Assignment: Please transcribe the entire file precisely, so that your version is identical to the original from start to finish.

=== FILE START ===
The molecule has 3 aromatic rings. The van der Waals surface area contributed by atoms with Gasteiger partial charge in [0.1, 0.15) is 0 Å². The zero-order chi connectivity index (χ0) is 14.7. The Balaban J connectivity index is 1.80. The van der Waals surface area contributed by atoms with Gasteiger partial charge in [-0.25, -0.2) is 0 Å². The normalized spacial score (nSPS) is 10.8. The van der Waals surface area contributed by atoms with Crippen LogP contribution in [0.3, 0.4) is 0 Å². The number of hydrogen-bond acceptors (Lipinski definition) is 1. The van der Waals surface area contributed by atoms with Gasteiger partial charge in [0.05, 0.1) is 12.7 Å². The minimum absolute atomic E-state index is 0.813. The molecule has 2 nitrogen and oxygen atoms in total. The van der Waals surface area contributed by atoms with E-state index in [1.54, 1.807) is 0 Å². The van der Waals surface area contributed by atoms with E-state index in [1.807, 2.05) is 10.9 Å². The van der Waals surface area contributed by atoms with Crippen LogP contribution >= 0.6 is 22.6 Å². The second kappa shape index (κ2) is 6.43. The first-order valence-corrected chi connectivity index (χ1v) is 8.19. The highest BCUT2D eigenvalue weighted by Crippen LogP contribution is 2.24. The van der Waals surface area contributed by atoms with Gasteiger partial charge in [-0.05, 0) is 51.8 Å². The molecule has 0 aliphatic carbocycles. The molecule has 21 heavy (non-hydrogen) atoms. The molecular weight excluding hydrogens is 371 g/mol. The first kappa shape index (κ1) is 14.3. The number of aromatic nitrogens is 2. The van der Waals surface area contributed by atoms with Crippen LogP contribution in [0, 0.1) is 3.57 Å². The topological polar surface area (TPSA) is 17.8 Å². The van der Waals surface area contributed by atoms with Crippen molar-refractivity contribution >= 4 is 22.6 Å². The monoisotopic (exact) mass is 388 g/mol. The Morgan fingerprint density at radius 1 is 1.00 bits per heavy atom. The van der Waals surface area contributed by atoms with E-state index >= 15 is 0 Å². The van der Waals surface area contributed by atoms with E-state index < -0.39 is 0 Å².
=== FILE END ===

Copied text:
The molecule has 3 aromatic rings. The van der Waals surface area contributed by atoms with Gasteiger partial charge in [0.1, 0.15) is 0 Å². The zero-order chi connectivity index (χ0) is 14.7. The Balaban J connectivity index is 1.80. The van der Waals surface area contributed by atoms with Gasteiger partial charge in [-0.25, -0.2) is 0 Å². The normalized spacial score (nSPS) is 10.8. The van der Waals surface area contributed by atoms with Crippen LogP contribution in [0.3, 0.4) is 0 Å². The number of hydrogen-bond acceptors (Lipinski definition) is 1. The van der Waals surface area contributed by atoms with Gasteiger partial charge in [0.05, 0.1) is 12.7 Å². The minimum absolute atomic E-state index is 0.813. The molecule has 2 nitrogen and oxygen atoms in total. The van der Waals surface area contributed by atoms with E-state index in [1.54, 1.807) is 0 Å². The van der Waals surface area contributed by atoms with E-state index in [1.807, 2.05) is 10.9 Å². The van der Waals surface area contributed by atoms with Crippen LogP contribution >= 0.6 is 22.6 Å². The second kappa shape index (κ2) is 6.43. The first-order valence-corrected chi connectivity index (χ1v) is 8.19. The highest BCUT2D eigenvalue weighted by Crippen LogP contribution is 2.24. The van der Waals surface area contributed by atoms with Gasteiger partial charge in [-0.05, 0) is 51.8 Å². The molecule has 0 aliphatic carbocycles. The molecule has 21 heavy (non-hydrogen) atoms. The molecular weight excluding hydrogens is 371 g/mol. The first kappa shape index (κ1) is 14.3. The number of aromatic nitrogens is 2. The van der Waals surface area contributed by atoms with Crippen LogP contribution in [0, 0.1) is 3.57 Å². The topological polar surface area (TPSA) is 17.8 Å². The van der Waals surface area contributed by atoms with Crippen molar-refractivity contribution >= 4 is 22.6 Å². The monoisotopic (exact) mass is 388 g/mol. The Morgan fingerprint density at radius 1 is 1.00 bits per heavy atom. The van der Waals surface area contributed by atoms with E-state index >= 15 is 0 Å². The van der Waals surface area contributed by atoms with E-state index < -0.39 is 0 Å².